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Tuesday, June 11, 2019

Crowdfunding health care

This HuffPo piece caught my eye on my iPhone.

While health insurance or government programs like Medicaid and Medicare can shield against huge medical bills, massive debt and even bankruptcy, only the truly wealthy can feel secure that sickness won’t lead to financial ruin.

This is why thousands of Americans have turned to crowdfunding website GoFundMe in the last decade to help cover medical bills and related costs. HuffPost is profiling some of those people, and what their stories reveal about the shortcomings of the American health care system.

These are not feel-good stories.

That’s often how the news media cover these fundraisers ― focusing on the generosity of individuals giving rather than the systemic failures that created the need. While it’s hard not to be inspired by successful campaigns and the fortitude of those suffering through terrifying ordeals, such stories portray a chilling reality that Americans ― even those with good jobs and health insurance, can be one bad day away from financial ruin.

A serious disease can put financial strain on people even in countries with universal health care systems and strong safety nets. But the United States, which has neither of those things, leaves its residents uniquely vulnerable…
In my more cynical moments, I might have written the title as "Inside America's Go[Bleep]Yourself Health Care System."

Both of my late daughters died well beyond flat broke from their respective cancers. There was no "GoFundMe" in the 1990's when Sissy was ill. Her younger sister Danielle, however, got a bit of OoP and "bucket list" benefit in 2017-18 from a crowdsourcing account set up by one of her friends.

As I ponder my new Kaiser Permanente Medicare Advantage membership, my max annual OoP (out-of-pocket) caps at $6,700--plus monthly premiums of $51 ($612 for a year, even if I never use them, though I will have ongoing Rx co-pays).

I lost track of my 2018 OoP. Suffice to speculate that it was well beyond $6,700, in light of my hernia and SAVR surgeries. I know my (BS) "Chargemaster" 2018 tally on my final EoB was close to $600k.

Tangentially, as recently reported by STATnews, one family in Iowa took things to a whole 'nuther level:
When ‘right to try’ isn’t enough: Congress wants a single ALS patient to get a therapy never tested in humans
...“What about other patients who can’t afford this kind of access and don’t have this kind of political clout? Should people be contributing to a GoFundMe that is extremely unlikely to lead to benefit? What are we doing to patients when we advance this spirit of fighting disease at all costs?”
Read all of it, including the fractious comments. Tough, tough case.


How will we pay for the coming generation of potentially curative gene therapies?
Senator Bill Cassidy, MD (R-LA)

We have arrived at a special moment in health care. Innovative, life-changing gene therapies are here that will cure or ease debilitating diseases. Yet these expensive treatments are entering a market structure that was not built to price them…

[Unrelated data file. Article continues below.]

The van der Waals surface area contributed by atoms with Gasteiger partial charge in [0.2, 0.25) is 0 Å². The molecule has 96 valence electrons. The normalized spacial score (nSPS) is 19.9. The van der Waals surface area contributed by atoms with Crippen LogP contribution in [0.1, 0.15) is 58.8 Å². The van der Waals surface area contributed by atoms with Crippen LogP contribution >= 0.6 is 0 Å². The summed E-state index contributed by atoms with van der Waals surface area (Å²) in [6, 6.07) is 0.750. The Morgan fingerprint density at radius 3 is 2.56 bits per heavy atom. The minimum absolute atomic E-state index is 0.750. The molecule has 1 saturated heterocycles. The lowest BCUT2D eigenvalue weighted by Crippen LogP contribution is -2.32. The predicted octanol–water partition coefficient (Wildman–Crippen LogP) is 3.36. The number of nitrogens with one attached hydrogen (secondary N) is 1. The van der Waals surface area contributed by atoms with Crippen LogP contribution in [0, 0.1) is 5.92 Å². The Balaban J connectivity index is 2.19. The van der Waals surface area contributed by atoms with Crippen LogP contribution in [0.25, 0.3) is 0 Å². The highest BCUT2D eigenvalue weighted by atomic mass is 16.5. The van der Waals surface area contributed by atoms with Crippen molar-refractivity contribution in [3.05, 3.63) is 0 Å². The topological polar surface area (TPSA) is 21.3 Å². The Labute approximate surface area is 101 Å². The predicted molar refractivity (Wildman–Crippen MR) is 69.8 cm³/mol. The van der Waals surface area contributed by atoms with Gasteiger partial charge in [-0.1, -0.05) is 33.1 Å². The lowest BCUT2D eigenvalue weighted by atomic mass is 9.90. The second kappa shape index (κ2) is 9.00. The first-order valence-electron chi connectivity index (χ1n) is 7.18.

...Life-changing gene therapies are coming. We must give thought now on how to determine the price of these innovative, new-age treatments and how to finance them to ensure that we realize their full, beneficial potential while also ensuring that society can pay for them...
Another good STATnews item. No amount of crowdfunding will suffice in this area. More broadly, there's a bit of "market" condundrum with respect to "precision / personalized medicine," no? A "market of one?"


Firewalled, but we get the point.

"The U.S. health system has been carefully structured, often through enabling legislation triggered by special interest groups, to allow the supply side of the health care sector to extract enormous sums of money from the rest of society. Nowhere is this clearer than with specialty drugs, whose prices per year of treatment now routinely exceed $100,000. Yet on Capitol Hill, this system has always had its staunch defenders, for obvious reasons."

Reinhardt, Uwe E.. Priced Out (pp. 145-146). Princeton University Press. Kindle Edition. September 2016 Princeton interieww.
The Worst Patients in the World
Americans are hypochondriacs, yet we skip our checkups. We demand drugs we don’t need, and fail to take the ones we do. No wonder the U.S. leads the world in health spending.

…For years, the United States’ high health-care costs and poor outcomes have provoked hand-wringing, and rightly so: Every other high-income country in the world spends less than America does as a share of GDP, and surpasses us in most key health outcomes.

Recriminations tend to focus on how Americans pay for health care, and on our hospitals and physicians. Surely if we could just import Singapore’s or Switzerland’s health-care system to our nation, the logic goes, we’d get those countries’ lower costs and better results. Surely, some might add, a program like Medicare for All would help by discouraging high-cost, ineffective treatments.

But lost in these discussions is, well, us. We ought to consider the possibility that if we exported Americans to those other countries, their systems might end up with our costs and outcomes. That although Americans (rightly, in my opinion) love the idea of Medicare for All, they would rebel at its reality. In other words, we need to ask: Could the problem with the American health-care system lie not only with the American system but with American patients?...
Yeah. Recall my prior post "Can medicine be cured? Some views from across the Pond"

More to come...

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